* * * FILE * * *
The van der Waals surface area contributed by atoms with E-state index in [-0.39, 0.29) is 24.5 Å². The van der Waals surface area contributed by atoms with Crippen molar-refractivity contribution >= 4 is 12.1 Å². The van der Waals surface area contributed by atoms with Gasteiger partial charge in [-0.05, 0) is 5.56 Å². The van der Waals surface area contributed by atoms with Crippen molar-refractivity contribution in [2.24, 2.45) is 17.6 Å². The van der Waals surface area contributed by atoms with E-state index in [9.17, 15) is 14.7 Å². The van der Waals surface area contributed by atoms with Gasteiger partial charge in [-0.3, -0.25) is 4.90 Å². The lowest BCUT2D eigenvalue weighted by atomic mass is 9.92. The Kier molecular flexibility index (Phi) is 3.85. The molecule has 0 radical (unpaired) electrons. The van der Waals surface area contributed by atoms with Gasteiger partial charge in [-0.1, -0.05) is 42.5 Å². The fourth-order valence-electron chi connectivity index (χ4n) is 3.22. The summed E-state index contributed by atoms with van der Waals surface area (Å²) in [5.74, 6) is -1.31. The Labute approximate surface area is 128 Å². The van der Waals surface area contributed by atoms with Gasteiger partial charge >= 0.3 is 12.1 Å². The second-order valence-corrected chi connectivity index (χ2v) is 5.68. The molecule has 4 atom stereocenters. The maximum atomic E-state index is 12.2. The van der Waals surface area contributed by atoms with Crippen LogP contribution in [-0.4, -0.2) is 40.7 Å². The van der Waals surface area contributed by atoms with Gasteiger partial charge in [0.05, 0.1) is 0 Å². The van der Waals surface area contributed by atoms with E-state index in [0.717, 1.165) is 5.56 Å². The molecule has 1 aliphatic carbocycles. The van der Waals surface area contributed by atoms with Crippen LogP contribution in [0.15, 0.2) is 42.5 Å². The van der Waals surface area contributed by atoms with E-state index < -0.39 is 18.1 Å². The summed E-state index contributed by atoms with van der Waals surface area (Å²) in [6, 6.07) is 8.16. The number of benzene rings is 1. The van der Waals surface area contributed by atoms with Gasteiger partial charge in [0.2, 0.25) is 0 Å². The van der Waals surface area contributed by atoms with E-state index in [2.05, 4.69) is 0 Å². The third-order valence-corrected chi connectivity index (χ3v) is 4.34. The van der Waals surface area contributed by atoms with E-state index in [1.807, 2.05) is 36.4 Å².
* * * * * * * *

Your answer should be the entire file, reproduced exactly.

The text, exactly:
The van der Waals surface area contributed by atoms with E-state index in [-0.39, 0.29) is 24.5 Å². The van der Waals surface area contributed by atoms with Crippen molar-refractivity contribution >= 4 is 12.1 Å². The van der Waals surface area contributed by atoms with Gasteiger partial charge in [-0.05, 0) is 5.56 Å². The van der Waals surface area contributed by atoms with Crippen molar-refractivity contribution in [2.24, 2.45) is 17.6 Å². The van der Waals surface area contributed by atoms with E-state index in [9.17, 15) is 14.7 Å². The van der Waals surface area contributed by atoms with Gasteiger partial charge in [-0.3, -0.25) is 4.90 Å². The lowest BCUT2D eigenvalue weighted by atomic mass is 9.92. The Kier molecular flexibility index (Phi) is 3.85. The molecule has 0 radical (unpaired) electrons. The van der Waals surface area contributed by atoms with Gasteiger partial charge in [-0.1, -0.05) is 42.5 Å². The fourth-order valence-electron chi connectivity index (χ4n) is 3.22. The summed E-state index contributed by atoms with van der Waals surface area (Å²) in [5.74, 6) is -1.31. The Labute approximate surface area is 128 Å². The van der Waals surface area contributed by atoms with Gasteiger partial charge >= 0.3 is 12.1 Å². The second-order valence-corrected chi connectivity index (χ2v) is 5.68. The molecule has 4 atom stereocenters. The maximum atomic E-state index is 12.2. The van der Waals surface area contributed by atoms with Crippen LogP contribution in [-0.4, -0.2) is 40.7 Å². The van der Waals surface area contributed by atoms with Gasteiger partial charge in [0.05, 0.1) is 0 Å². The van der Waals surface area contributed by atoms with E-state index in [0.717, 1.165) is 5.56 Å². The molecule has 1 aliphatic carbocycles. The van der Waals surface area contributed by atoms with Crippen LogP contribution in [0.15, 0.2) is 42.5 Å². The van der Waals surface area contributed by atoms with E-state index < -0.39 is 18.1 Å². The summed E-state index contributed by atoms with van der Waals surface area (Å²) in [6, 6.07) is 8.16. The number of benzene rings is 1. The van der Waals surface area contributed by atoms with Gasteiger partial charge in [0.2, 0.25) is 0 Å². The van der Waals surface area contributed by atoms with E-state index in [2.05, 4.69) is 0 Å². The third-order valence-corrected chi connectivity index (χ3v) is 4.34. The van der Waals surface area contributed by atoms with E-state index in [1.807, 2.05) is 36.4 Å².